Chekhov – homo sachaliensis
In the spring of 1890 Anton Chekhov (1860 -1904) left Moscow and traveled to Sakhalin, an island on the eastern coast of Russia. At the time Sakhalin was used by the authorities as a penal colony. Chekhov wanted to go there for three months to make a census of the involuntary population of the island.
So if no-one went to Sakhalin voluntarily, why did Chekhov, who already knew he had tuberculosis, want to go there? In 1888 the famous Russian explorer Nikolay Przhevalsky had died. Chekhov, who had always been fascinated by the accounts of explorers, wanted to follow in his footsteps, even if only once. As a doctor, Sakhalin seemed to him the perfect place for a humanitarian investigation. As a writer, it would provide him with an opportunity to talk to some hardened criminals.
Also in 1890 the authorities were not exactly keen to have an outsider take a look in their kitchen. Chekhov did eventually get permission, although immediately some telegrams were sent to warn the local authorities. And so Chekhov became the first Russian writer to travel voluntarily to a penal colony.
The Trans-Siberian Railway had not yet been constructed. The tracks ended in Tiumen. Chekhov had wanted to travel further by ship down the river, but although it was already spring, the river was still frozen and he had to travel by carriage on an excruciatingly bad road instead. He finally reached Sakhalin after eleven weeks of traveling.
Sakhalin was such an unwelcoming and unpleasant place that no-one (apart from the indigenous peoples the Gilyaks and the Aino) stayed there any longer than necessary. The hostile climate made it virtually impossible to grow any kind of crop. There were schools, but the teaching was left to former prisoners who had no previous teaching experience. The local hospitals lacked even the most basic equipment. On the one hand some of the prisons were regular gambling houses, with the guards being just as addicted as the prisoners; on the other corporal punishment was given for the slightest offence. A surprisingly large amount of wives had followed their sentenced husband to Sakhalin; only to regret it as soon as they set a foot on shore. A large part of the female population had to prostitute themselves to survive, whether they were convicted criminals or the wives of convicted criminals.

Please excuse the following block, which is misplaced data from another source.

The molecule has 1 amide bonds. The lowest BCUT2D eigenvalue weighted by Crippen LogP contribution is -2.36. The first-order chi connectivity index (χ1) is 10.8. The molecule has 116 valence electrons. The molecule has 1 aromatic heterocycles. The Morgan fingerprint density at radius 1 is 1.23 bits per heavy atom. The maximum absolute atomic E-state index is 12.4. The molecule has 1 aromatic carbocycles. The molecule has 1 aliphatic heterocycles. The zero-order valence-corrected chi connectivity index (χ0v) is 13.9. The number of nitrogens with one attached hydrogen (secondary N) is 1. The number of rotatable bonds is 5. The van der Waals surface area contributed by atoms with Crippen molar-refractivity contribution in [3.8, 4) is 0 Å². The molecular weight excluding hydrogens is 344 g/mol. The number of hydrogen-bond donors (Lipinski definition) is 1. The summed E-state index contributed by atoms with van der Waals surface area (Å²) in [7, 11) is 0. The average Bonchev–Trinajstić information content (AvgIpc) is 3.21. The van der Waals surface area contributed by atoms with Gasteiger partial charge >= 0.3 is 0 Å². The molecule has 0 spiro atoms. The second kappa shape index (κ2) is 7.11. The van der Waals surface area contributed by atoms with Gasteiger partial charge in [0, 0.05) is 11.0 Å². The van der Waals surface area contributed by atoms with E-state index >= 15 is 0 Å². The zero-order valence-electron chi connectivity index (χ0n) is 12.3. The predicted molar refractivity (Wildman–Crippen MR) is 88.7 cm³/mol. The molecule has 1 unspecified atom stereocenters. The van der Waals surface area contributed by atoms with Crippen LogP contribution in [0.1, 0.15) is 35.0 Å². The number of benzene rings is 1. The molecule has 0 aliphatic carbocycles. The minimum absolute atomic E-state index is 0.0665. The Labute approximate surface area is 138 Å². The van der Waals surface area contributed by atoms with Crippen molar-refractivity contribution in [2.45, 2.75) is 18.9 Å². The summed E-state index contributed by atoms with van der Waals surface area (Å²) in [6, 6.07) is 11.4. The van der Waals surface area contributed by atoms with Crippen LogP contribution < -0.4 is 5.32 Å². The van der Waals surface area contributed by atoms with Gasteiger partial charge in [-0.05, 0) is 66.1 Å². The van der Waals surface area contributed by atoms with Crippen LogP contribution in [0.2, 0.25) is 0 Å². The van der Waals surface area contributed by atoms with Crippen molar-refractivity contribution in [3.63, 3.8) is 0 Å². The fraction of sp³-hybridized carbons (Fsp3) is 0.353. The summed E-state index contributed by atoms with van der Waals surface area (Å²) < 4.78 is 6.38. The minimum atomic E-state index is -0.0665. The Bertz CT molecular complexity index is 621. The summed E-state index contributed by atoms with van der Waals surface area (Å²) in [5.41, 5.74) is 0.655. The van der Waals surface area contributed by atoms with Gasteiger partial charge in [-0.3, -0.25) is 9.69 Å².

The accounts that Chekhov wrote about his experiences and impressions were hugely influential. The idealistic purpose of the penal colony was that the prisoners would become better people there. Chekhov’s factual and straightforward eye witness account of what actually happened in and around the Sakhalin prisons, opened the eyes of society and improvements were made. Nonetheless one cannot help thinking that even nowadays, 130 years later, Navalny awaits a similar fate, and that not that much has changed.
In spite of his less than smooth travels, Chekhov never lost his sense of humour. Take for instance his description of a ‘typical’ Siberian bedstead: “In the corner stands a bedstead, piled with a whole mountain of feather mattresses and pillows in pretty cases; to clamber up this mountain you have to place a chair beside it, and the instant you lie down you sink. The Siberians love to have a good sleep in a soft bed”.
Or here describing the typical, stupid and random ways of the islanders: “…, while in the lower reaches the Gilyaks were capturing for their dogs immeasurably healthier and tastier fish than those which were being prepared in the Tymovsk District for human beings”. (The fish swims upstream, and the quality of the fish decreases rapidly the further upstream it gets).
And finally: “Nowhere is the past so swiftly forgotten as on Sakhalin, precisely because of the extraordinarily high mobility of the exile population, which changes radically every five years here (…) What happened twenty to twenty-five years ago is regarded as being profound antiquity, already forgotten and lost to history.
Although that last bit is not true anymore, because thanks to our excellent Chekhov we know exactly what it was like and who was there on Sakhalin island during the summer of 1890.
Sakhalin Island – Anton Chekhov, translated by Brian Reeve
Chekhov – Henri Troyat
Anton Chekhov, a Life – Donald Rayfield
Text and photo © Elisabeth van der Meer 2021
By the way, I did join forces again with Rebecca Budd and with Dave Astor at the end of 2020 for another podcast!